Jun 132019

Today I had my first, and probably only, visit to the House of Lords for the book launch of “Escaping the Maze of Spiritual Abuse” co-authored by Dr. Lisa Oakley and Justin Humphreys. It was a real privilege to be there.

Lisa, a member of our church, had very kindly sent me a pre-release copy which had given me the opportunity to read and reflect on it.

It is a powerful book, meticulously researched, very accessible but also one that explores a difficult and painful subject. It raises the issue of those who have suffered spiritual abuse, the damage this has caused and continues to cause, and challenges those of us who worship, serve and lead in faith communities as to how we are going to respond.

At times it is hard to read as the stories of some victims of abuse are shared – and I applaud the courage of those who were willing for their stories to be told.

The book outlines what the authors mean by “spiritual abuse” (and they recognise the term might need to change), some of its key characteristics and the impact it has (in many cases, totally life-changing in a negative way).

It asks questions about how faith communities should respond to disclosures of abuse, how leaders can act appropriately and helpfully, how leaders themselves need to be protected, and how we can develop places of safety and healing so that people can be restored. It doesn’t only highlight the issue but makes practical suggestions as to what can be done.

Throughout the book we repeatedly see Lisa’s and Justin’s heart for God, their care and compassion for victims, their love for the church, their belief that things can be better.

As they raise this vital issue – for faith communities and for victims – the challenge for us is how we will respond.

The book is currently on pre-order and is available from Thursday 20 June.


Feb 192016

As part of a project to write a daily comment on each chapter in the Bible (#BCaD) I said this about Matthew 20:

Mt 20: The kingdom of God – not about what we can earn or gaining high position, but about mercy and service and self-sacrifice.

A friend of mine responded to this and said:

would be interested to know how you think this fits with passages in the bible that talk about storing up your reward in heaven or persecuted Christians reward being great in heaven. Mathew 6:20, Matthew 16:27 and so on. How does this fit with being saved by grace and not works and Mathew 20? Would be interested to hear your thoughts!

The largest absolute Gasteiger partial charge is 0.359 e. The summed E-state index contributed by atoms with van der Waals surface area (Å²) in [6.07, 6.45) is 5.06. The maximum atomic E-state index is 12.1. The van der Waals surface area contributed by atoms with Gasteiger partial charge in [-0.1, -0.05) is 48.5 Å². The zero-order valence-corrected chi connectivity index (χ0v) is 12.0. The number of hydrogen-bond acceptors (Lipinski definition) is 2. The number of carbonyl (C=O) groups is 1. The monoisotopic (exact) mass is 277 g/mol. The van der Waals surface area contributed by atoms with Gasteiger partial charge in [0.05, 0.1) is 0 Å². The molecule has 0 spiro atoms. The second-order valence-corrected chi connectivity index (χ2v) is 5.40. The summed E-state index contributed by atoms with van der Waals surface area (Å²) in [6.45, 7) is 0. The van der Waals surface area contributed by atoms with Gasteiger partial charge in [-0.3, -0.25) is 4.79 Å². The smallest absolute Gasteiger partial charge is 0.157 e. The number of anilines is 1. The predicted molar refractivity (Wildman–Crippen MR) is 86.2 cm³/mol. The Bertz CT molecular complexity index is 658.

A great question and here is how I think it all hangs together.

It’s important to think about what the three Matthew passages are saying as they are all providing different insights into living as a disciple of Jesus and what it means to be a citizen of his kingdom.

Matthew 6:20 is in the wider context of the Sermon on the Mount where Jesus is speaking about what it means to be ” a kingdom person” – it’s about being blessed in all manner of situations (Matt 5:3-12), living as salt and light (Matt 5:13-16) , living righteously (Matt 5:17-20), the way we think and not just the way w
e act (Matt 5:21-30), seeking to understand God’s principles for living (Matt 5:31-6:4), a proper approach to God in prayer and fasting (Matt 6:5-18), focusing on what is important to God as opposed to what is important to us (Matt 6:19-24), trusting in God (Matt 6:25-34) and so forth.

And these were words that Jesus spoke to people in Israel before he died on the cross, before people really started to grasp what he was going to do and the significance of it. They were words spoken to a people who had been brought up to know about God and to try and obey his law and here Jesus was recasting and reframing things to get them to try and understand what living as part of God’s people was really all about. And, from that context, he calls on them to live in a way that will build up rewards and blessing in heaven as opposed to seeking to better themselves on earth. It was a question of focus, a question of “what do we think is important”, a question about where we are going to invest our time and energy – and recognising that there will be rewards for those who seek to do what God is calling them to do.